Sebelius, as a veteran of the wars over the Affordable Care Act (ACA), knows that Democrats have been vulnerable to charges of overreach, whether justified or not.
Conservatives sought to stop the passage of the ACA a decade ago over concerns about “death panels” and health care “rationing.” They were unsuccessful, but the legislation was a political liability for Democrats for several years, only winning widespread popularity more recently.
When it comes to vaccine requirements, Republicans and their allies in the media are warning about infringements on personal liberty.
According to a USA Today report in late April, more than 40 states at that point had introduced legislation banning vaccination mandates. One Republican state-level lawmaker, Rep. John Jacob of Indiana, told the newspaper that a mandate “would be considered a gross violation of the individual freedom” of people in his state.
Conservative media commentators including Tucker Carlson of Fox News have stoked skepticism about vaccines.
And governors in several states have signed executive orders banning vaccine mandates, so-called vaccine passports or both.
Included among their ranks are high-profile names who may have presidential ambitions such as Florida Gov. Ron DeSantis (R) and Texas Gov. Greg Abbott (R).
Some Democrats acknowledge that polarization around COVID-19 has become so severe that more assertive rhetoric from Biden on the issue risks a counter-reaction.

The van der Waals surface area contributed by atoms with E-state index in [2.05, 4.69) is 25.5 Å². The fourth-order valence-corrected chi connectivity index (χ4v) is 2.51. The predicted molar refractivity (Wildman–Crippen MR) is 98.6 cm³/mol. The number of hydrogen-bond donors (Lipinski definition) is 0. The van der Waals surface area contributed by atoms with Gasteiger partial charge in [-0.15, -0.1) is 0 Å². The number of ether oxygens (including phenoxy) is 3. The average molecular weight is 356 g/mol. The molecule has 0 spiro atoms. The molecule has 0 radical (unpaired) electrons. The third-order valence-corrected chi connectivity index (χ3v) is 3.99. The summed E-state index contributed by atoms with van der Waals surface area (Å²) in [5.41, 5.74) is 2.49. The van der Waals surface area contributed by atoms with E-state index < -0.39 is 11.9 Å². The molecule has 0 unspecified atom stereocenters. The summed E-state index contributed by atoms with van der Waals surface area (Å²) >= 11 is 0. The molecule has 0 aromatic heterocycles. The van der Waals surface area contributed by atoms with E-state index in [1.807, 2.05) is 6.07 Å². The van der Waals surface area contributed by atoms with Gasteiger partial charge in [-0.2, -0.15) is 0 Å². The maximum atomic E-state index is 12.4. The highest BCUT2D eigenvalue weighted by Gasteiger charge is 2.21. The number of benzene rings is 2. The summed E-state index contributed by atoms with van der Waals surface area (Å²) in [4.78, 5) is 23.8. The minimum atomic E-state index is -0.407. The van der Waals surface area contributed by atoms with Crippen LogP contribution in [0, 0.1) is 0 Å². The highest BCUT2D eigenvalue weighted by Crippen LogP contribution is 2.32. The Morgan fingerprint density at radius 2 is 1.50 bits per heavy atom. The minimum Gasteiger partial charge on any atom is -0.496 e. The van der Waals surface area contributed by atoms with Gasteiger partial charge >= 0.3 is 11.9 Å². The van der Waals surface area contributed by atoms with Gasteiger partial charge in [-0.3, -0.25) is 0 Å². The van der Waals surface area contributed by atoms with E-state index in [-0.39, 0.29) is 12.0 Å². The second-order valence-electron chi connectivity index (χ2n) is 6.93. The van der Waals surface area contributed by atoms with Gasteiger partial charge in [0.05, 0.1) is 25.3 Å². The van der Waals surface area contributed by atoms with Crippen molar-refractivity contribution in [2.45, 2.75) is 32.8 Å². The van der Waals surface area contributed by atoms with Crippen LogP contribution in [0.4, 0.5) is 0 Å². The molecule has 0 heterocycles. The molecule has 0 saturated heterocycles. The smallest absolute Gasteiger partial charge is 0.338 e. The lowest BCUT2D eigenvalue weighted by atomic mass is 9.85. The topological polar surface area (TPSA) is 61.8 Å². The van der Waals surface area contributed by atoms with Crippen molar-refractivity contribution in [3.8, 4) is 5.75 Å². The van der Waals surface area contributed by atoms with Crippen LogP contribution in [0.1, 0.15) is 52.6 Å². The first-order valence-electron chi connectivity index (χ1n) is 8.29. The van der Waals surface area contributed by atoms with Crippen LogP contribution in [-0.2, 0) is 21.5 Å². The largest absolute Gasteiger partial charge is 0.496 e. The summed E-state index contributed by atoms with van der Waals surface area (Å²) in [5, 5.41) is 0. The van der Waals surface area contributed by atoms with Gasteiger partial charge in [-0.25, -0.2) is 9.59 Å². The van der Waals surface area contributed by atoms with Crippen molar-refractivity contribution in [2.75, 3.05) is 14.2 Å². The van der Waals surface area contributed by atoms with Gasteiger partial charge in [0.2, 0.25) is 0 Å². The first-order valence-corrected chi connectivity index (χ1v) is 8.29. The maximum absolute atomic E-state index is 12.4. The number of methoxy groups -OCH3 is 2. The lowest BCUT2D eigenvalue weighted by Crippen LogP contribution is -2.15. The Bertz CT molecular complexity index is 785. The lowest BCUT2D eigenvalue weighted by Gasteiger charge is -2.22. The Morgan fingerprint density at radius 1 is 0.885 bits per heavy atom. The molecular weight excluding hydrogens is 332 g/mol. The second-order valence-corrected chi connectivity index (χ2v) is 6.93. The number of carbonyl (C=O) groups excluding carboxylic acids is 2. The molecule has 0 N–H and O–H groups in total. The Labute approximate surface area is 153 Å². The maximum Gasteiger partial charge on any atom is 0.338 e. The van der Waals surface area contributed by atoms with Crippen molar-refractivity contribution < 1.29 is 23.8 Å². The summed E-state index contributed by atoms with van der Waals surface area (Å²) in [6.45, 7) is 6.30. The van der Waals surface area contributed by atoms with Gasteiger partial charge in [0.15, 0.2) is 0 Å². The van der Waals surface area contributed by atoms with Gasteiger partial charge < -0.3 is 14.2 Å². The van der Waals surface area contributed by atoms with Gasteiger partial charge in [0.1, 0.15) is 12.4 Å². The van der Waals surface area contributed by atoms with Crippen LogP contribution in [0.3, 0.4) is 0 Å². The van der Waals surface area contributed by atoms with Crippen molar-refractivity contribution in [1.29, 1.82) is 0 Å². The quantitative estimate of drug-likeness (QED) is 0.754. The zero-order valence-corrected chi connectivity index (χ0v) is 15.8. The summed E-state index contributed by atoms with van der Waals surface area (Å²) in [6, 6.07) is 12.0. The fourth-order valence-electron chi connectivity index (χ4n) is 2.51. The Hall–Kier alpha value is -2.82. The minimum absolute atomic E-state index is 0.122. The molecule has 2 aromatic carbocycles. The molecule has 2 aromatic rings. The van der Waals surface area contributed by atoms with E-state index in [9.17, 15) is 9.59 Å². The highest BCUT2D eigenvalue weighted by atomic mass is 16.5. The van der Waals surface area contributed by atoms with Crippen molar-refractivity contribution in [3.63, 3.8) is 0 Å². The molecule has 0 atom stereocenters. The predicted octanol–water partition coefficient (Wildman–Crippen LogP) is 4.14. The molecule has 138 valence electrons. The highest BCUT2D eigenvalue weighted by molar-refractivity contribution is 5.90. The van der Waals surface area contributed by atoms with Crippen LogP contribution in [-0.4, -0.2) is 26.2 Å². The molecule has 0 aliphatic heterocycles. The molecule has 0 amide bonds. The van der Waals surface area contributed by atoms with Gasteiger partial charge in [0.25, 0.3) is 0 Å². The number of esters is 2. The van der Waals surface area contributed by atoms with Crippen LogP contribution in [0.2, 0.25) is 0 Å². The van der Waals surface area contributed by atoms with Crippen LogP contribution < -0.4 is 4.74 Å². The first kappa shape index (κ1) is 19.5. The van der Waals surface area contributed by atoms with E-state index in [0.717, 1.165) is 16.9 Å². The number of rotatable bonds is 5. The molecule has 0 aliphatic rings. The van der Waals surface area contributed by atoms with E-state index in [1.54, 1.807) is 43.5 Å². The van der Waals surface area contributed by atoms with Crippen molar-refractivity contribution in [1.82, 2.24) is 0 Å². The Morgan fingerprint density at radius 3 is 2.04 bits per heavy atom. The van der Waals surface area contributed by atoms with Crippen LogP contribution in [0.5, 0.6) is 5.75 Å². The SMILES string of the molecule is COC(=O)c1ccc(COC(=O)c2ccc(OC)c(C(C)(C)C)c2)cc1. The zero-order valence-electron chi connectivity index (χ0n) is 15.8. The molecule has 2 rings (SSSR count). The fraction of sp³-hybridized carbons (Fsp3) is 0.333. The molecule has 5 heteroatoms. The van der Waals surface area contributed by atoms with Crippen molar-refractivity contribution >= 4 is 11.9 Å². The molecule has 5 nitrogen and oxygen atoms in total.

Dave “Mudcat” Saunders, a veteran Democratic strategist based in rural Virginia, told this column that “if Joe Biden were to come out and tell people to take the vaccine, it would only make these people around me more likely not to take it.”
Saunders argued that there is enormous distrust on the issue, fueled by polarization, media hyperbole and a general cultural shift that has deepened divisions between rural conservatives and what he terms the “Metropolitan Opera” wing of his own party.
Saunders reflected ruefully that the one thing he believed really could make a difference in his community would be if former President Trump were to more forcefully urge people to get vaccinated.
The Biden administration has stuck resolutely to its laissez-faire stance on vaccine requirements, even as the president has continued to urge people to get their shots for their own good and out of a sense of patriotic duty.
“We’re going to leave it up to them to make these decisions,” White House press secretary Jen Psaki said Tuesday, referring to the role of schools, universities and private institutions in deciding whether to impose vaccination requirements.
The studied neutrality is just not good enough in the view of health experts like Gostin.
Gostin is scornful of the idea that the president or his party should retreat in the face of charges of nanny-state behavior.
“People talk about the nanny state, but this isn’t the nanny state,” he said. “The ‘nanny state’ is telling you what you must do for your own health and safety. What we are doing here is telling you to get vaccinated — yes, for your own health and safety but also because otherwise you pose a risk to others.”
“It’s a classic argument,” he added. “This is not a question of libertarianism or freedom because nobody has the freedom to harm others. You only have the freedom to harm yourself.”
The Memo is a reported column by Niall Stanage.